Backed by calculations, he presented his findings to a Nigerian Senate committee early in February. “A substantial amount of money has gone,” Mr. Sanusi said in an interview at the mansion reserved for the country’s central banker, which he will soon have to leave. “I wasn’t just talking about numbers. I showed it was a scam.”
At a time when political energy in Africa’s most populous country is focused on next year’s elections — and staying in power is costly for a governing party that functions as a patronage machine — Mr. Sanusi knew exactly which interests he had menaced, he said. He had been warned to “cool down.
“By making N.N.P.C. an issue now, the source of money for financing elections is threatened,” Mr. Sanusi said, referring to the petroleum corporation. “If this is stopped, there will be no money to finance the elections.”
On the other hand, if it was not stopped, the risk to Nigeria’s economy was grave, the central banker suggested. “It was critical that we stop this hemorrhage,” he said. “Otherwise, we can’t maintain stability. Reserves had gone way down. We would watch the naira collapse,” he said of the nation’s currency.
Alarmed, Mr. Sanusi said, he went in front of Nigeria’s top banking heads for a semimonthly meeting on Feb. 11 and “threatened to open the books of the bankers, to trace the money.” He suspected some were laundering stolen oil money.
“Some of them were not giving information about their accounts,” the central banker said. “I told them I would order a special examination.”
One of the bankers at the meeting said, referring to the Central Bank of Nigeria, “He made it clear to them that the C.B.N. would need to unravel what was going on, and they should cooperate.”
Many of the bankers became angry. “One of us said, ‘What next?’ “ a second banker said. “There was a general heaviness. He spoke tough.” Both bankers requested anonymity.
Panicked, several of the bankers went straight to the government, Mr. Sanusi said. Two of the bankers — he would not identify them — “went and reported to the petroleum minister,” he said. And at that moment, his days were numbered.
“The strategy of the government was to discredit the messenger,” he said. The Nigerian president “doesn’t want me to bring out any more information that would get them into trouble.”
Mr. Sanusi’s account is “untrue,” a spokesman for President Goodluck Jonathan said.
“Mr. Sanusi has been making all kinds of claims to project himself as a victim,” the spokesman, Reuben Abati, said in an email, accusing the former bank governor of “financial recklessness, abuse of mandate, incompetence and criminal acts of negligence.”
Mr. Sanusi has not been charged with any crimes, and the most Mr. Jonathan held him responsible for in a series of counteraccusations that emerged after the bank governor raised an alarm over the oil money was having perhaps “sidestepped civil-service rules.”
Outside analysts appear to be in large agreement that Mr. Sanusi’s claim of vast missing oil revenues is plausible.
Nigeria’s state oil sales “feature undue complexity, extensive discretion and well-documented flaws,” Revenue Watch, a group focused on natural-resource management, wrote in an examination of the central banker’s declarations. “In such a system, the line between mismanagement and corruption is difficult to draw, as shortcomings in process often benefit specific private interests.”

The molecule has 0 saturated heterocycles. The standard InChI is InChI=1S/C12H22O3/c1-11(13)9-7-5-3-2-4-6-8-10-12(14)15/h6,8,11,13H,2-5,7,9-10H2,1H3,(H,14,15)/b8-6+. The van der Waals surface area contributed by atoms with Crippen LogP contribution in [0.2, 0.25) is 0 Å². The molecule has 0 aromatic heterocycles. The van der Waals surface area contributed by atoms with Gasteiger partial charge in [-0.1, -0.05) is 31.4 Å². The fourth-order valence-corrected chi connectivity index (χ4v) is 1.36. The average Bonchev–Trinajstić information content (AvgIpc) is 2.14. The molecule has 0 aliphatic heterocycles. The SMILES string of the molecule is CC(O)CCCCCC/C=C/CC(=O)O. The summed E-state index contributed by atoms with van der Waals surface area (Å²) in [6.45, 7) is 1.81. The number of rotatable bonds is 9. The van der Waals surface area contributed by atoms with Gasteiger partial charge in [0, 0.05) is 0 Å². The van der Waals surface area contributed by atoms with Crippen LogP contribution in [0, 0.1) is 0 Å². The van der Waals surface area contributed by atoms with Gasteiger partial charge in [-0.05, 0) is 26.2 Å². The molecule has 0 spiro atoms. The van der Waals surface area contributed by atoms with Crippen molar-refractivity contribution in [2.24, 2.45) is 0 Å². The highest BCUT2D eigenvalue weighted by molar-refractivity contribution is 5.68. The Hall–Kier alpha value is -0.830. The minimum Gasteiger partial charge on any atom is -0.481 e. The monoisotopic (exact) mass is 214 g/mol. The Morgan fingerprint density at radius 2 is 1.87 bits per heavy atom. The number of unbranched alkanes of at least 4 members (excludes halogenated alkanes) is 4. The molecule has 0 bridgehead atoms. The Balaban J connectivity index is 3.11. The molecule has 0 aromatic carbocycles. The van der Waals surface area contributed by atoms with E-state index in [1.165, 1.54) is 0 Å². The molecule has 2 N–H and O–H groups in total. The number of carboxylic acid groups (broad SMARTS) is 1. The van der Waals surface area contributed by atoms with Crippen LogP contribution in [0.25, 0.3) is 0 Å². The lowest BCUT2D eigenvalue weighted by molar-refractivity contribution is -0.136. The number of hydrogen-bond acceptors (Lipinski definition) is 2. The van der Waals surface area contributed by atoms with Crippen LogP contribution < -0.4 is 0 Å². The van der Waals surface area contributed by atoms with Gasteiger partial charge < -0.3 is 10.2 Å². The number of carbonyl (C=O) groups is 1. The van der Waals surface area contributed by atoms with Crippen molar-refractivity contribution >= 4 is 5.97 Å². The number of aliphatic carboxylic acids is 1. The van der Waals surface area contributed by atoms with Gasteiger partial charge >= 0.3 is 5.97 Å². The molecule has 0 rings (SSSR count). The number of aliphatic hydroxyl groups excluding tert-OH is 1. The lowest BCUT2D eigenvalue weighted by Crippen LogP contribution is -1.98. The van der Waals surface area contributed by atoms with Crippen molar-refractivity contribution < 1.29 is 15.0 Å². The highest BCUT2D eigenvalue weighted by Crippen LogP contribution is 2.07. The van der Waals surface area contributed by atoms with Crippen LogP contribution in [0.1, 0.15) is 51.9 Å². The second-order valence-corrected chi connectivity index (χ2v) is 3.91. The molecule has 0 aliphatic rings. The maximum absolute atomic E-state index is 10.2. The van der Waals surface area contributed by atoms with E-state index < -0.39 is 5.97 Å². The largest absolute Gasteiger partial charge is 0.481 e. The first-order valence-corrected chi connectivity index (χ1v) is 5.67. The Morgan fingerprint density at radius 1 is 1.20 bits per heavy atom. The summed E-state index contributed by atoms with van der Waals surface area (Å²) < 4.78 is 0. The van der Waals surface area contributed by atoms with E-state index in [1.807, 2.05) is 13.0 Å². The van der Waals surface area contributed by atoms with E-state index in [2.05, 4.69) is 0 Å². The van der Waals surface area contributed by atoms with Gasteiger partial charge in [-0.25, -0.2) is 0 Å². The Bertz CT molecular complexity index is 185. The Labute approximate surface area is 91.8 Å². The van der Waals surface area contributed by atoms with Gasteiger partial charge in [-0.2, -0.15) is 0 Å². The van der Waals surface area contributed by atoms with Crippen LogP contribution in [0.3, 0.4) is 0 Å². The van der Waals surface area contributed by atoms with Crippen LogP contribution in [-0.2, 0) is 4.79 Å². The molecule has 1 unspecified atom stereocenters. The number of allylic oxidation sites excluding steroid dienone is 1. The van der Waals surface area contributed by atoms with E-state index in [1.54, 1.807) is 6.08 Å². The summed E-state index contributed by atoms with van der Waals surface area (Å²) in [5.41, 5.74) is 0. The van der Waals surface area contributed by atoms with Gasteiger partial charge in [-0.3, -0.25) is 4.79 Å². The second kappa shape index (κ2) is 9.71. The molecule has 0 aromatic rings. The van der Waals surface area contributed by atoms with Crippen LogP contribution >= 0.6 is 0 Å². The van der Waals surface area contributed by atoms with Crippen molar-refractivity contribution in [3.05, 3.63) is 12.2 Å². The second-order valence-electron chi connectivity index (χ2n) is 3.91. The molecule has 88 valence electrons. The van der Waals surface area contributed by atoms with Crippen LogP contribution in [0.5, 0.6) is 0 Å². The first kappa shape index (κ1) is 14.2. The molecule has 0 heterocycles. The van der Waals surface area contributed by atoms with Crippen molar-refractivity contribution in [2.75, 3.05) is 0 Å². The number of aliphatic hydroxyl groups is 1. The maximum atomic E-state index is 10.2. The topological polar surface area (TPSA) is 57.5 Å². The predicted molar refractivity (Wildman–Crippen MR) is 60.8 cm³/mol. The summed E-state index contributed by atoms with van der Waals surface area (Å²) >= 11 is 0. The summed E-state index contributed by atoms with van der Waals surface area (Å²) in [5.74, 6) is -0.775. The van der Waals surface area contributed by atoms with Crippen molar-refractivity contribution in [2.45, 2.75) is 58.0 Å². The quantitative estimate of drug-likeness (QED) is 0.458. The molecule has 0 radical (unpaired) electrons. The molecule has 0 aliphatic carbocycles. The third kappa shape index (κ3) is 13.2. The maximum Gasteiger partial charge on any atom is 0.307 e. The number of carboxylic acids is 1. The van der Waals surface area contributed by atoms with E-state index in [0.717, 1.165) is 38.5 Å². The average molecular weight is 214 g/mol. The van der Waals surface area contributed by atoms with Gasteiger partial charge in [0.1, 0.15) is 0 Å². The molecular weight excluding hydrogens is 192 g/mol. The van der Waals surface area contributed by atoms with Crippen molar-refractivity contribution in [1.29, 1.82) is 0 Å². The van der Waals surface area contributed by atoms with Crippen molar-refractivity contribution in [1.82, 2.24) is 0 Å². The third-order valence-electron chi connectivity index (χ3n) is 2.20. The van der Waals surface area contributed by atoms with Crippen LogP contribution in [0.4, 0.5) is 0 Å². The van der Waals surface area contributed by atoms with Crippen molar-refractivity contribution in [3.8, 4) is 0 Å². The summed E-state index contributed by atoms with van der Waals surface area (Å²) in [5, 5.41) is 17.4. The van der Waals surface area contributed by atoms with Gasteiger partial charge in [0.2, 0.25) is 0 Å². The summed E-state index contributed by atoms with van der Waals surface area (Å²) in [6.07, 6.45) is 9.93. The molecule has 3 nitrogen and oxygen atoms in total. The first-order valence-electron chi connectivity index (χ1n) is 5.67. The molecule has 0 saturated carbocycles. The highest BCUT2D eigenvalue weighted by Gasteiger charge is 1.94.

One such “shortcoming” was laid bare by Mr. Sanusi last month to the parliamentary committee: a phony subsidy on kerosene that he determined to be a racket, costing the Nigerian treasury billions of dollars and greatly benefiting what he called a “syndicate” of marketers and unknown others. Mr. Sanusi showed that any official subsidy on kerosene had long since been abolished, that the petroleum corporation was nonetheless selling kerosene to marketers at less than a third of its purchase price on the international market and that the Nigerian marketers were then selling kerosene to the public at prices 300 to 500 percent above what they had paid for it.
“It’s just a big scam,” Mr. Sanusi said in the interview. “The amount is shared by a cabal.”
Though his official term would have ended in June anyway, Mr. Sanusi said, he is challenging his removal in court. In a judiciary that is only lightly insulated from political pressure, the outcome is uncertain, though perhaps not with the wider public. One of the bankers at the Feb. 11 meeting said: “For me personally, I don’t think there’s anything wrong with the position he has taken. We are Nigerians. We owe it to this country that things are run properly.”
One of Nigeria’s leading activists, Tunde Bakare, a founder of the pro-democracy organization Save Nigeria Group, said: “This is going to be tried in the court of public opinion. We can’t wish this matter away. Twenty billion dollars is not going to go away overnight.”
Article filed by Adam Nossiter was published in New York Times 10 March
Link to Original New York Times Article….http://www.nytimes.com/2014/03/10/world/africa/nigerians-ask-why-oil-funds-are-missing.html?ref=world&_r=0